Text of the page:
Architects are a divided lot and their buildings are as diverse as their opinions. Some think buildings are only about experiences while others look at it as expressions of abstract intellectual ideas. For some others, the emphasis has to be on change, inventing new design processes and creating novel forms. On the contrary, Rewal and those like him look at what they think are continuities in the built environment. To borrow Pallasma’s words, they emphasise cultural significance of buildings using material, memory, and metaphor.
Some may argue that Rewal’s design values, which emerged largely under the patronage of government clientele, are inapplicable to the commercially-driven building world. On the contrary, it appears that his reflective practices have acquired greater importance in the current context where architecture has been reduced to a mere tool in a real estate venture.
Rahoul Singh, the other curator of this exhibition, drew attention to another equally important aspect of Rewal’s work: structural expression. “Rewal is predisposed towards finding an articulate structural solution for his buildings. His works are not only about poetics but also about making. Ably assisted by engineers and craftsmen, he has ingeniously used structural elements such as vierendeel girders and light weight fero-cement domes,” said Singh. Rewal also emphasises that structures are an important part of his design vocabulary. The Permanent Exhibition Complex (1971) and State Trading Corporation towers (1989) are good examples. However, the same cannot be said about Metro Bhawan in Delhi (2009). A strong structural logic also drives this building but the use of steel and aluminium takes away the expressive elegance. Though Rewal feels that one has quickly to find new materials for tall structures, he is undoubtedly at his best when he uses stone.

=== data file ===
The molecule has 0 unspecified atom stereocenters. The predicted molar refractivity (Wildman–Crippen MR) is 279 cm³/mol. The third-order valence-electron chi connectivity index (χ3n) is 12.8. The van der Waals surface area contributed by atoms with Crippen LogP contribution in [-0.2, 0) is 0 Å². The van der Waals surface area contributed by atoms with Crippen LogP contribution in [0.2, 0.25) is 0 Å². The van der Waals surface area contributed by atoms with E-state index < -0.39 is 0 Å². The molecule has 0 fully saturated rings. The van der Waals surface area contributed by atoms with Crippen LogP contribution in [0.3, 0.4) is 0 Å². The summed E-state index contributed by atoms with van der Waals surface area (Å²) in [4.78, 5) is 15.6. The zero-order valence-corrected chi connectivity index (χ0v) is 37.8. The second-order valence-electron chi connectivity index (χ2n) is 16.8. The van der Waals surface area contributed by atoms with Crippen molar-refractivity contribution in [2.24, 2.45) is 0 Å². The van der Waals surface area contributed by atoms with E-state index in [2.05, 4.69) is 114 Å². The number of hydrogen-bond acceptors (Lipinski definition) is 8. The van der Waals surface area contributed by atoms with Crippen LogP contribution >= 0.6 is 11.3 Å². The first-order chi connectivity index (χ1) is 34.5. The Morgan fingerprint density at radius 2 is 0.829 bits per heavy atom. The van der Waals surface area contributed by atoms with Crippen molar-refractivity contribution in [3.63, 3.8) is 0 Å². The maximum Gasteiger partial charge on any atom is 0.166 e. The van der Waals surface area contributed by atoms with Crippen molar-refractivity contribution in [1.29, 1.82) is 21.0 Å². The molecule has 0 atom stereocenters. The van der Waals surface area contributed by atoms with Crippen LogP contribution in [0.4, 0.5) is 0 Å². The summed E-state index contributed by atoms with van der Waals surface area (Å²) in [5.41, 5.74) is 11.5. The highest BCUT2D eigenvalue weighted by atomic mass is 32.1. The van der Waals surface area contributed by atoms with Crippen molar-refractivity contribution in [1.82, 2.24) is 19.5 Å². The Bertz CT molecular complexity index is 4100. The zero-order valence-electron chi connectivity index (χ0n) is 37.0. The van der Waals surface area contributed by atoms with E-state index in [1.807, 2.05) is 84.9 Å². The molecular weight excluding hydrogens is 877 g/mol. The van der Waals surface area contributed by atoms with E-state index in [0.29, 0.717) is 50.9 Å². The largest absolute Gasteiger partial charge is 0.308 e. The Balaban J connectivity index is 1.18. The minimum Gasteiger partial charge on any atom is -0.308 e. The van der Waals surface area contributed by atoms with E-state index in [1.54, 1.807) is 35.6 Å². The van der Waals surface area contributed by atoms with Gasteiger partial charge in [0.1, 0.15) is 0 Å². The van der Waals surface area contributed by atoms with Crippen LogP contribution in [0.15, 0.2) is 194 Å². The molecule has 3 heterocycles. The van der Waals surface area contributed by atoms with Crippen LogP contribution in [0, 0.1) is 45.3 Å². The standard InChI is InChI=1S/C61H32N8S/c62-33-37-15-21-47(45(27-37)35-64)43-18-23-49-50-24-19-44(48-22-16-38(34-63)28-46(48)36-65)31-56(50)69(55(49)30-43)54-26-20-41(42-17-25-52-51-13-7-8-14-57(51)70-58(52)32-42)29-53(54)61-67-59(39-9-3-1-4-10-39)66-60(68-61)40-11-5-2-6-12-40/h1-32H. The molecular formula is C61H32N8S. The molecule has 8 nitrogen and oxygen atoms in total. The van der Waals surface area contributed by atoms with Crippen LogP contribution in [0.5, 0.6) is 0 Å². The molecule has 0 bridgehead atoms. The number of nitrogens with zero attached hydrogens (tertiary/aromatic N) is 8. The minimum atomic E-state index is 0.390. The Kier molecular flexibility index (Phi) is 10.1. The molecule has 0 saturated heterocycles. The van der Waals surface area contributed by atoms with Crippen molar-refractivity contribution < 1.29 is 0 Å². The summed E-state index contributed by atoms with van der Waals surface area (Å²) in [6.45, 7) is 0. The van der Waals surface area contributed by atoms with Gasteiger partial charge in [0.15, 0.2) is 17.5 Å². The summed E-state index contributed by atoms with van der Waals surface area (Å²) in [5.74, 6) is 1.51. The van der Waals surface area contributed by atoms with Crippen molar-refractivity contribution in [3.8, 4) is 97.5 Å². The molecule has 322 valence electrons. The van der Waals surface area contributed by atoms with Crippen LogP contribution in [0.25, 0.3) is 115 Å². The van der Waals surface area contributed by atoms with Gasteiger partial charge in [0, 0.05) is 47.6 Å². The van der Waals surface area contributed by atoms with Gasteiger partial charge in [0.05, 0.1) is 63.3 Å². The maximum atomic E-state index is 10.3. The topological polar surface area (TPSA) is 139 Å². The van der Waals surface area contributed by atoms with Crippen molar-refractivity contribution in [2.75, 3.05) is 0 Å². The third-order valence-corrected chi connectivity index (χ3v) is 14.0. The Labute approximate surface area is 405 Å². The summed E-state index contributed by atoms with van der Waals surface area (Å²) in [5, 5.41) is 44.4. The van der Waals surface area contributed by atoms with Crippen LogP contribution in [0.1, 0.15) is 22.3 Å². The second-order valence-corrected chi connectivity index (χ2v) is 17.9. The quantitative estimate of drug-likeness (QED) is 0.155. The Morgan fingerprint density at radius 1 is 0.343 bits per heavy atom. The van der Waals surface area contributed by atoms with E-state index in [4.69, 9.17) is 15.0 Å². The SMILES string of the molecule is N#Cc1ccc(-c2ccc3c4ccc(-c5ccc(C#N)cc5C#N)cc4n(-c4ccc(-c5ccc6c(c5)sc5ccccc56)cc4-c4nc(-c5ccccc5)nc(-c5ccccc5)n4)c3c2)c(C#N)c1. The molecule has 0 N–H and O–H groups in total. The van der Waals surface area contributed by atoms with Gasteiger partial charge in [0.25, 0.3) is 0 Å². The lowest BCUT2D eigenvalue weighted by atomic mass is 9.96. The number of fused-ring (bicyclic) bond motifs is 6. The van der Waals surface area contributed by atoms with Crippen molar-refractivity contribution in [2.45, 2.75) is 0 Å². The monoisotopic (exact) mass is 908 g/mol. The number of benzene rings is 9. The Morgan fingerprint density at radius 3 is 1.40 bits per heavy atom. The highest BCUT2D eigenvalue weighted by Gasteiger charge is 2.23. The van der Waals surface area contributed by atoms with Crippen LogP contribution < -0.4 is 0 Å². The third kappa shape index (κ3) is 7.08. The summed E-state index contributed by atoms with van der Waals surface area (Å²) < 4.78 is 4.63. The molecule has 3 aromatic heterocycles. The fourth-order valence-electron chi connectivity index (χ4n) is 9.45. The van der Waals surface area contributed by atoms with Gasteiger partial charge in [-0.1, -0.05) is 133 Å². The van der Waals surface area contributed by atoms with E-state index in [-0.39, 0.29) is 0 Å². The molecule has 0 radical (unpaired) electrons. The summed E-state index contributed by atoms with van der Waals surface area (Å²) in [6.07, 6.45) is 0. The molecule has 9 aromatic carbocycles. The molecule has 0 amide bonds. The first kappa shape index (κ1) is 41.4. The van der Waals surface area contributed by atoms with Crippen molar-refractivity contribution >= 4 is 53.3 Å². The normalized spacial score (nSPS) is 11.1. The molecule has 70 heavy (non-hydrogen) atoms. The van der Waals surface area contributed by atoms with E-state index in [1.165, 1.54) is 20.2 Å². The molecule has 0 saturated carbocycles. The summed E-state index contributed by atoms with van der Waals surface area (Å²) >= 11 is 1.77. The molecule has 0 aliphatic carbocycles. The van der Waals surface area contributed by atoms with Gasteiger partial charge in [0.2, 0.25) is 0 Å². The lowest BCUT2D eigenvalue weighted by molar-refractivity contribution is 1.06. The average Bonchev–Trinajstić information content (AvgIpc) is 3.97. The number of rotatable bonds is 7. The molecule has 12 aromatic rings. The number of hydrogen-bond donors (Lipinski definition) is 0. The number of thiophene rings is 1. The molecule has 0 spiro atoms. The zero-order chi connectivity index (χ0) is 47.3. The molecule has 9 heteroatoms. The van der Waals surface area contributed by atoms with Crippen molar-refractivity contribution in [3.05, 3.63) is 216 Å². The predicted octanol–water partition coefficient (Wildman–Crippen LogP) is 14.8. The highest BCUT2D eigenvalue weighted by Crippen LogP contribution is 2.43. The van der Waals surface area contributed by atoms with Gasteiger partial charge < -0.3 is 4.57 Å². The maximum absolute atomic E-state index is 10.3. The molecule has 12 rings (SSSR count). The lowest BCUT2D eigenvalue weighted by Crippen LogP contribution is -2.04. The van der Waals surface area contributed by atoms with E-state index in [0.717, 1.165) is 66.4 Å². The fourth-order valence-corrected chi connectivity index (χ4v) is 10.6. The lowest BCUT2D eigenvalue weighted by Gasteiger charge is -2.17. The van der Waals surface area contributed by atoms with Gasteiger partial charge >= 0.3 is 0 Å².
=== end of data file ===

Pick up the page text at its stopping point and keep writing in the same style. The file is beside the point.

Rewal’s buildings embody ideas of sustainability. But, in the recent years, he has focused on energy conservation and used photovoltaic cells to harvest solar power. The Visual Arts Institutional Campus in Rohtak, Haryana; the Energy Technology Centre in Noida; and Coal India Headquarters in Kolkata represent this shift. Large photovoltaic panels, which adorn these buildings, are overpowering and appear uncomfortably dramatic. Probably, these are early stages in his experiments and could soon evolve into a more sophisticated solution. Part of the problem is in his theorisation.
Rewal has often emphasised that every building has a rasa or essence and it has to express it. Following this principle, he simplifies the multidimensional concept of sustainable architecture to the single issue of energy and expresses it through one prominent element — photovoltaic cells. Menon, though, admits that the idea of sustainability is complex and defends such experiments as indicative of Rewal’s propensity to take risks. These debates, however, do not take away from what Rewal has accomplished. He is, undoubtedly, a worthy candidate for the first retrospective at the NGMA. The exhibition with large-scale models, original drawings and mock-up constructions is impressive. It could have gone beyond the structure of a monograph, explored the times of Rewal’s practice, and located his works alongside that of his compatriots. Probably that is reserved for another show. This commendable effort, the curators’ hope, will help highlight the significance of good design.